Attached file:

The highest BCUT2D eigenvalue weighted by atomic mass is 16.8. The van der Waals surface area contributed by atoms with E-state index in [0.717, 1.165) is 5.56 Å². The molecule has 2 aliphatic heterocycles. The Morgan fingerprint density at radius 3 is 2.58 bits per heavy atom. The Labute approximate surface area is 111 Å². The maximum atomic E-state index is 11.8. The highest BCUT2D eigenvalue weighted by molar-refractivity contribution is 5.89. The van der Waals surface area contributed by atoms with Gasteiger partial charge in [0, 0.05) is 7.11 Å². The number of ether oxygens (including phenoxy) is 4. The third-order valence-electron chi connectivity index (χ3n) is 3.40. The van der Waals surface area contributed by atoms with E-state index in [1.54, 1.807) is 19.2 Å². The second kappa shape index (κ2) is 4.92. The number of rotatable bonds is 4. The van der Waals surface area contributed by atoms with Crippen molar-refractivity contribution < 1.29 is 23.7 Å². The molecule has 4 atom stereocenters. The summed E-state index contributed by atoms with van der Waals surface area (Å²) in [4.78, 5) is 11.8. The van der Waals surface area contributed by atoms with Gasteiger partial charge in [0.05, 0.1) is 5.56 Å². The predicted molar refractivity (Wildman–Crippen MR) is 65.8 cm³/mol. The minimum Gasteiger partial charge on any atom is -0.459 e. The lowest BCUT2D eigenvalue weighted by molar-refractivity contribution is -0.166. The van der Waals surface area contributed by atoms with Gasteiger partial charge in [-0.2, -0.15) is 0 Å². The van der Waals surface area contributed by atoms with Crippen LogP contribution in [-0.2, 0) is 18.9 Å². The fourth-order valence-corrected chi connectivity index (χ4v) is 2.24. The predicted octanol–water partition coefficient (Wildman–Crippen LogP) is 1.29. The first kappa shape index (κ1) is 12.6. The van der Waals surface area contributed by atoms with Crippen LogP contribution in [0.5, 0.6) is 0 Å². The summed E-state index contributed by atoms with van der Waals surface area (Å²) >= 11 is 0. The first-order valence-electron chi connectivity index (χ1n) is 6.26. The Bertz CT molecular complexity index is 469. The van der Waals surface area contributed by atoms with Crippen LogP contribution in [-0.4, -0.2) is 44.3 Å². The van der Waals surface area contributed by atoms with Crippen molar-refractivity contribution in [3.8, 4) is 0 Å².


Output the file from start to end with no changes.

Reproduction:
The highest BCUT2D eigenvalue weighted by atomic mass is 16.8. The van der Waals surface area contributed by atoms with E-state index in [0.717, 1.165) is 5.56 Å². The molecule has 2 aliphatic heterocycles. The Morgan fingerprint density at radius 3 is 2.58 bits per heavy atom. The Labute approximate surface area is 111 Å². The maximum atomic E-state index is 11.8. The highest BCUT2D eigenvalue weighted by molar-refractivity contribution is 5.89. The van der Waals surface area contributed by atoms with Gasteiger partial charge in [0, 0.05) is 7.11 Å². The number of ether oxygens (including phenoxy) is 4. The third-order valence-electron chi connectivity index (χ3n) is 3.40. The van der Waals surface area contributed by atoms with E-state index in [1.54, 1.807) is 19.2 Å². The second kappa shape index (κ2) is 4.92. The number of rotatable bonds is 4. The van der Waals surface area contributed by atoms with Crippen molar-refractivity contribution < 1.29 is 23.7 Å². The molecule has 4 atom stereocenters. The summed E-state index contributed by atoms with van der Waals surface area (Å²) in [4.78, 5) is 11.8. The van der Waals surface area contributed by atoms with Gasteiger partial charge in [0.05, 0.1) is 5.56 Å². The predicted molar refractivity (Wildman–Crippen MR) is 65.8 cm³/mol. The minimum Gasteiger partial charge on any atom is -0.459 e. The lowest BCUT2D eigenvalue weighted by molar-refractivity contribution is -0.166. The van der Waals surface area contributed by atoms with Gasteiger partial charge in [-0.2, -0.15) is 0 Å². The van der Waals surface area contributed by atoms with Crippen LogP contribution in [-0.2, 0) is 18.9 Å². The fourth-order valence-corrected chi connectivity index (χ4v) is 2.24. The predicted octanol–water partition coefficient (Wildman–Crippen LogP) is 1.29. The first kappa shape index (κ1) is 12.6. The van der Waals surface area contributed by atoms with Crippen LogP contribution in [0.5, 0.6) is 0 Å². The summed E-state index contributed by atoms with van der Waals surface area (Å²) >= 11 is 0. The first-order valence-electron chi connectivity index (χ1n) is 6.26. The Bertz CT molecular complexity index is 469. The van der Waals surface area contributed by atoms with Crippen LogP contribution in [-0.4, -0.2) is 44.3 Å². The van der Waals surface area contributed by atoms with Crippen molar-refractivity contribution in [3.8, 4) is 0 Å².